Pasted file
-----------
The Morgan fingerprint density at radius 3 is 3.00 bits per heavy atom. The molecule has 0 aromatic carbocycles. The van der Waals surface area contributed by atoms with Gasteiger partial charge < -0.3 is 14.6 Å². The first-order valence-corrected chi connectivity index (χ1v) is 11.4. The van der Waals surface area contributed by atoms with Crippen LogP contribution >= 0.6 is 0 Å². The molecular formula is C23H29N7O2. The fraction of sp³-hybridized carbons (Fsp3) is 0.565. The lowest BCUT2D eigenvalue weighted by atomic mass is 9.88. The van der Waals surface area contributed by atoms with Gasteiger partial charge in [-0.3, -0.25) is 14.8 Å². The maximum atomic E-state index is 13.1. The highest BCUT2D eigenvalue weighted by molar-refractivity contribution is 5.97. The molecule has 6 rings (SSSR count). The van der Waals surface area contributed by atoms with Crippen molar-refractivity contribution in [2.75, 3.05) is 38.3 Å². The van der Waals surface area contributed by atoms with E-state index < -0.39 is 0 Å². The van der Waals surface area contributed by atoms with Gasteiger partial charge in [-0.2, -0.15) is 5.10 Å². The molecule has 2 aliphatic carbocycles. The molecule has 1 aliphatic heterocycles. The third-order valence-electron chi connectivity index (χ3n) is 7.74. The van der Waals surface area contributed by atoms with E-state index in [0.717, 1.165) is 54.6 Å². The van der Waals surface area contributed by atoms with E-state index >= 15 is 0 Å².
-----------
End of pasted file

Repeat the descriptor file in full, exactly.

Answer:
The Morgan fingerprint density at radius 3 is 3.00 bits per heavy atom. The molecule has 0 aromatic carbocycles. The van der Waals surface area contributed by atoms with Gasteiger partial charge < -0.3 is 14.6 Å². The first-order valence-corrected chi connectivity index (χ1v) is 11.4. The van der Waals surface area contributed by atoms with Crippen LogP contribution >= 0.6 is 0 Å². The molecular formula is C23H29N7O2. The fraction of sp³-hybridized carbons (Fsp3) is 0.565. The lowest BCUT2D eigenvalue weighted by atomic mass is 9.88. The van der Waals surface area contributed by atoms with Gasteiger partial charge in [-0.3, -0.25) is 14.8 Å². The maximum atomic E-state index is 13.1. The highest BCUT2D eigenvalue weighted by molar-refractivity contribution is 5.97. The molecule has 6 rings (SSSR count). The van der Waals surface area contributed by atoms with Crippen molar-refractivity contribution in [2.75, 3.05) is 38.3 Å². The van der Waals surface area contributed by atoms with E-state index < -0.39 is 0 Å². The van der Waals surface area contributed by atoms with Gasteiger partial charge in [-0.2, -0.15) is 5.10 Å². The molecule has 2 aliphatic carbocycles. The molecule has 1 aliphatic heterocycles. The third-order valence-electron chi connectivity index (χ3n) is 7.74. The van der Waals surface area contributed by atoms with E-state index in [0.717, 1.165) is 54.6 Å². The van der Waals surface area contributed by atoms with E-state index >= 15 is 0 Å².